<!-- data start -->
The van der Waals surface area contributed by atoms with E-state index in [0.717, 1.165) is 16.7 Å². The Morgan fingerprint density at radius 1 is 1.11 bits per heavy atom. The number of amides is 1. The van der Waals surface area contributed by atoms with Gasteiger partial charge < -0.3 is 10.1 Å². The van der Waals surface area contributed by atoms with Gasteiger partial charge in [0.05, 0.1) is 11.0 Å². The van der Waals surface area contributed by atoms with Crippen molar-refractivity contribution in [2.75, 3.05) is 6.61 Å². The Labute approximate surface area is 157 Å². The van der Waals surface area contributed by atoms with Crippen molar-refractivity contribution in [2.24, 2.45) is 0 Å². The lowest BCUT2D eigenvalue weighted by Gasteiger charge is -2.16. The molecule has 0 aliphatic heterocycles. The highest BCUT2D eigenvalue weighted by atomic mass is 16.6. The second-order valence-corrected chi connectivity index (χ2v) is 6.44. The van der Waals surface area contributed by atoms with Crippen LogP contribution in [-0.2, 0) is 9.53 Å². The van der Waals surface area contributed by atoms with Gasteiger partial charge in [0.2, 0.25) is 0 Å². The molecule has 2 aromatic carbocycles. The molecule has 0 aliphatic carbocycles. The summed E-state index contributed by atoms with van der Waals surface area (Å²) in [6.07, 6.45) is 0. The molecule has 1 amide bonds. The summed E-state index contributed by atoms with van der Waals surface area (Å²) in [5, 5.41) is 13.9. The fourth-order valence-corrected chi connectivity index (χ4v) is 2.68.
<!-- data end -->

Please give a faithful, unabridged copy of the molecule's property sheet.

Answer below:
The van der Waals surface area contributed by atoms with E-state index in [0.717, 1.165) is 16.7 Å². The Morgan fingerprint density at radius 1 is 1.11 bits per heavy atom. The number of amides is 1. The van der Waals surface area contributed by atoms with Gasteiger partial charge < -0.3 is 10.1 Å². The van der Waals surface area contributed by atoms with Gasteiger partial charge in [0.05, 0.1) is 11.0 Å². The van der Waals surface area contributed by atoms with Crippen molar-refractivity contribution in [2.75, 3.05) is 6.61 Å². The Labute approximate surface area is 157 Å². The van der Waals surface area contributed by atoms with Crippen molar-refractivity contribution in [2.24, 2.45) is 0 Å². The lowest BCUT2D eigenvalue weighted by Gasteiger charge is -2.16. The molecule has 0 aliphatic heterocycles. The highest BCUT2D eigenvalue weighted by atomic mass is 16.6. The second-order valence-corrected chi connectivity index (χ2v) is 6.44. The van der Waals surface area contributed by atoms with Crippen LogP contribution in [-0.2, 0) is 9.53 Å². The van der Waals surface area contributed by atoms with Gasteiger partial charge in [0.2, 0.25) is 0 Å². The molecule has 2 aromatic carbocycles. The molecule has 0 aliphatic carbocycles. The summed E-state index contributed by atoms with van der Waals surface area (Å²) in [6.07, 6.45) is 0. The molecule has 1 amide bonds. The summed E-state index contributed by atoms with van der Waals surface area (Å²) in [5, 5.41) is 13.9. The fourth-order valence-corrected chi connectivity index (χ4v) is 2.68.